SARS-Cov-2 and COVID-19 - What's the Link?
Sep 02 2020 Read 627 Times
While the terms SARS-Cov-2 and COVID-19 are often used interchangeably, there is actually a big difference between the two. Closely linked to severe acute respiratory syndrome coronavirus (SARS-CoV), SARS-CoV-2 is a novel strain of coronavirus that causes the infectious disease known as COVID-19. Understanding the relationship between SARS-Cov-2 and COVID-19 is an important part of understanding the cellular foundations of both the virus and the disease, and the threat they pose to global health. Some of the most recent findings were published in the journal Science, with authors Nicholas J. Matheson and Paul J. Lehner offering more insight into how the virus infiltrates and attacks the body.
All viruses infect the human body by binding to cognate surface receptors and penetrating cells. The number of viral entry receptors has a direct impact on the speed at which a virus can spread. In the case of SARS-Cov-2, the virus enters cells using a receptor protein known as angiotensin-converting enzyme 2 (ACE2). Like all coronaviruses, SARS-Cov-2 relies on spike proteins to bind to ACE2 and infect cells. There are currently seven known human coronaviruses that use this technique, including SARS-CoV which was first identified in China in 2002 and Middle East respiratory syndrome (MERS)-CoV].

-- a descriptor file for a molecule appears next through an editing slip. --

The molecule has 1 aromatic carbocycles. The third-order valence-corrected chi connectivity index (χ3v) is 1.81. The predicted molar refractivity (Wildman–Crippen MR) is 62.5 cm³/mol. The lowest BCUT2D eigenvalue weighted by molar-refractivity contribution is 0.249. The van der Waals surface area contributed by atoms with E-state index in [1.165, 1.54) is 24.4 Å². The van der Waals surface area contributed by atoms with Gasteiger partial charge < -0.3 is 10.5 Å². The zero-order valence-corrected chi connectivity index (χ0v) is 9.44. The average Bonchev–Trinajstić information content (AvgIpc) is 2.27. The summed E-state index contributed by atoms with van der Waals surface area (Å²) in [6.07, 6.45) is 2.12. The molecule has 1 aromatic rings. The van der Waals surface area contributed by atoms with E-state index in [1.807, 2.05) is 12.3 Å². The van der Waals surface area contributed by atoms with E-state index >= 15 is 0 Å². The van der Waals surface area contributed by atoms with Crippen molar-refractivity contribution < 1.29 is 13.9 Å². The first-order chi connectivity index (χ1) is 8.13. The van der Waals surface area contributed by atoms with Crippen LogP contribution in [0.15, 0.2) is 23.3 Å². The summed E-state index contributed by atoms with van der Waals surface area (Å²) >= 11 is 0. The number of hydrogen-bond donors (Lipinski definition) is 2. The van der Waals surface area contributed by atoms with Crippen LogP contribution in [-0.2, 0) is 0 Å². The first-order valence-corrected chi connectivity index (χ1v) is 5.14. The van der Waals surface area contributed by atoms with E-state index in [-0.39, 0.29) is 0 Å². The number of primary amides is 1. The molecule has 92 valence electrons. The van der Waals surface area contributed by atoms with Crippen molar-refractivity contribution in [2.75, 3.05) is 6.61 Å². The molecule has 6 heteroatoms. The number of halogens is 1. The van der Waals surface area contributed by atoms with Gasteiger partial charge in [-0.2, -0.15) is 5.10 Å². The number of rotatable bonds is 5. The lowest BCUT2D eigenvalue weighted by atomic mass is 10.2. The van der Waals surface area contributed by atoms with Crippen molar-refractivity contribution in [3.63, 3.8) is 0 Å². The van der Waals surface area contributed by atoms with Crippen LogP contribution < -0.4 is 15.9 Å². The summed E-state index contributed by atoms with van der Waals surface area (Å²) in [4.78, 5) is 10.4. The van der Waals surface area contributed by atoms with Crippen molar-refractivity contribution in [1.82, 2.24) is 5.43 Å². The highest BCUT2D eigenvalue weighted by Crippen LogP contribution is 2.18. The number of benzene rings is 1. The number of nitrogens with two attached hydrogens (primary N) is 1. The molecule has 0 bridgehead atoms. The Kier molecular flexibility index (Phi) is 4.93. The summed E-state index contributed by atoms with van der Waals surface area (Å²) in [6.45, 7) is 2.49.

One SARS-Cov-2 has infiltrated the body, it can rapidly attack areas that are rich in ACE2 receptors. The lining of the heart and blood vessels have high ACE2 receptor counts, as do alveoli. While microscopic in size, alveoli are tiny air sacs that absorb oxygen breathed into the lungs and essentially keep the body alive. When SARS-Cov-2 ravages ACE2 receptors the consequences can be lethal for bodies that aren’t strong enough to fight off the virus. One of the most common symptoms is inflammation, which can lead to pneumonia.
The art of naming a virus
While SARS-Cov-2 refers to the virus itself, COVID-19 is the name used to describe the disease caused by the virus. There are several reasons why COVID-19 was chosen as the official name for the disease, including attempts to minimise panic.
“From a risk communications perspective, using the name SARS can have unintended consequences in terms of creating unnecessary fear for some populations, especially in Asia which was worst affected by the SARS outbreak in 2003,” reads a statement issued by the WHO.
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